Exploring Our Matrix
The Blog of Dr. James F. McGrath, Clarence L. Goodwin Chair in New Testament Language and Literature at Butler University, Indianapolis
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Another great cartoon from David Hayward, that made me laugh out loud…
Thank you so much for alerting me to David’s work.It is simply amazing … and like you, I laughed out loud at so many of his cartoons
Cute…but one wonders how anyone would invent or create without thinking outside the box….many didn’t accept Einstein’s theory of relativity, nor did the Church accept many of the “early facts” of science…..even today, science (and the Academy) threatens “true believers”, because what is viewed as “God’s voice”, might just be paranoia or psychosis of some kind….or it might just be the individual’s “human need” that is projected onto their “hearing” “understanding”, or “seeing”….the stimulus to the brain through an experience is interepreted through previous experiences, and the “messages” of those experiences, as well as “the facts out there”….
I find it interesting that those in a given “box” always demean others that venture outside their “box”, but then, affirm those inside the “box” as courageous if they continue to affirm their own “box”….”boxes” must be chosen by evaluation. This is why I choose to affirm Western civilization above and beyond religious zealotry…as it allows for the liberty to evaluate, and choose!
Is this cheap humour? This is surely not how you treat someone who does live and think outside the box is it? Or are you laughing at yourself? Do you consider that you live and think outside the box? I suppose it depends on what you consider living and thinking inside the box means. You certainly have taken a lot of stick from Vridar and some of his supporters.
@f3a85ef3587d266dd38f72f6413e00d6:disqus , I think the point of the cartoon (which is humor, yes, and since I didn’t pay to enjoy it, I suppose it was “cheap”) is that those who think outside the box of a particular group or community often find themselves shown the door. Thinking outside of a particular group’s “box” can lead one to be outside that group in a variety of other ways.
I thought it was pretty clear, personally…
The natural sciences have certain biases, which are “transformed” during certain pivotal paradigm shifts….I think Thomas Kuhn wrote a book about such shifts of scientific understanding…..
Is it true that some believe we are in a cultural paradigm shift away from religious superstition, so that global efforts can be made toward unifying “humanity”? This is a technological shift where communication resources are such that people are given information that transforms, or broadens their understanding….what about confirmation bias, then?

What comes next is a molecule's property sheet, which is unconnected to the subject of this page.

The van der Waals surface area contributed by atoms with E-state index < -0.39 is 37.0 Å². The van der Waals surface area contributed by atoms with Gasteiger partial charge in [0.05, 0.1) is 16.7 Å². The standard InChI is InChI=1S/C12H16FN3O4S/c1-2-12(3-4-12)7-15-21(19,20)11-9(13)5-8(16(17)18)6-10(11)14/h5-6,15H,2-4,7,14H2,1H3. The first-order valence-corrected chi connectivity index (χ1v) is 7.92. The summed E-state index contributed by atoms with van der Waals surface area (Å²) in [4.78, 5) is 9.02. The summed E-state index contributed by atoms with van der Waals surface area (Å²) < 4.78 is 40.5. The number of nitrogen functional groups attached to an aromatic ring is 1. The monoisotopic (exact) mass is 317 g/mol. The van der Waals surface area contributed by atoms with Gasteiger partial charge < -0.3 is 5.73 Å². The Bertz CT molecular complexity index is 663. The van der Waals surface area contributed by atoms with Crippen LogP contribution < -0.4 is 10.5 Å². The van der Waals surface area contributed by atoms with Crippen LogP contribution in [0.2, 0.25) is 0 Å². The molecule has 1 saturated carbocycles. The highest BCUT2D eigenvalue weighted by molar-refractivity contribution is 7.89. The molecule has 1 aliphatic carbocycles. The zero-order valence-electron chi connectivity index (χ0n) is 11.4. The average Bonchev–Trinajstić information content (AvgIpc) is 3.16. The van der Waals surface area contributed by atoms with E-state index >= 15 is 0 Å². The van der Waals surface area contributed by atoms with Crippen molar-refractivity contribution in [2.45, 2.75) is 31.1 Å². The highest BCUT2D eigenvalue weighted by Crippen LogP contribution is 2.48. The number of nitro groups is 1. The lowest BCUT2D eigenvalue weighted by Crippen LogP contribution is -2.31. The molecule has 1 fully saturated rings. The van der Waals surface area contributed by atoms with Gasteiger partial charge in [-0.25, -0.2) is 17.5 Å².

I don’t see how globalist can govern without some sort of limitation upon “the human”….liberty of choice, versus paternalistic government….
Pity about the vulgarity.
This reminds me of a quote I like:
“Science is the belief in the ignorance of experts.”–Richard Feynman(physicist)”Experts” often define the box.
Yes, and Feynman (did you know?), resigned from the Academy of Sciences…..he wasn’t your average “Joe”…he was another that defined a box that isn’t quite what humans experience, or understand…..certainly, not the “cause and effect” understanding of Newtonian physics….
@Guest, actually, I think it is an allusion to the donkey in the parable of the Good Samaritan…
So a person is to be treated as a donkey, because being a “Good Samaritan” is for the greater good? That behavior is nothing other than scapegoating another person, to justify the group’s position….goal, vision, purpose, or value….
@Angie, actually I was just making an asinine joke…
So if almost all biblical scholars are in the box, who gets kicked out — mythicists.
So funny about aphorisms, it is easy to get them to cut both ways.
@ Angie: Indeed, he was a fun, brilliant odd-ball. We need more like that!
Instead of laughing at vulgarity, perhaps Christians should be striving for a LESS vulgar society?
Just a thought “outside the box” . . .
“Thinking outside the box” is generally a question of perspective. There’s usually more than one box.
Yes, perspectives are personal and cultural values. I believe it is the individual’s right to choose how to define his own “box”…where he wants to fit in society. There are many places to “fit” in America.
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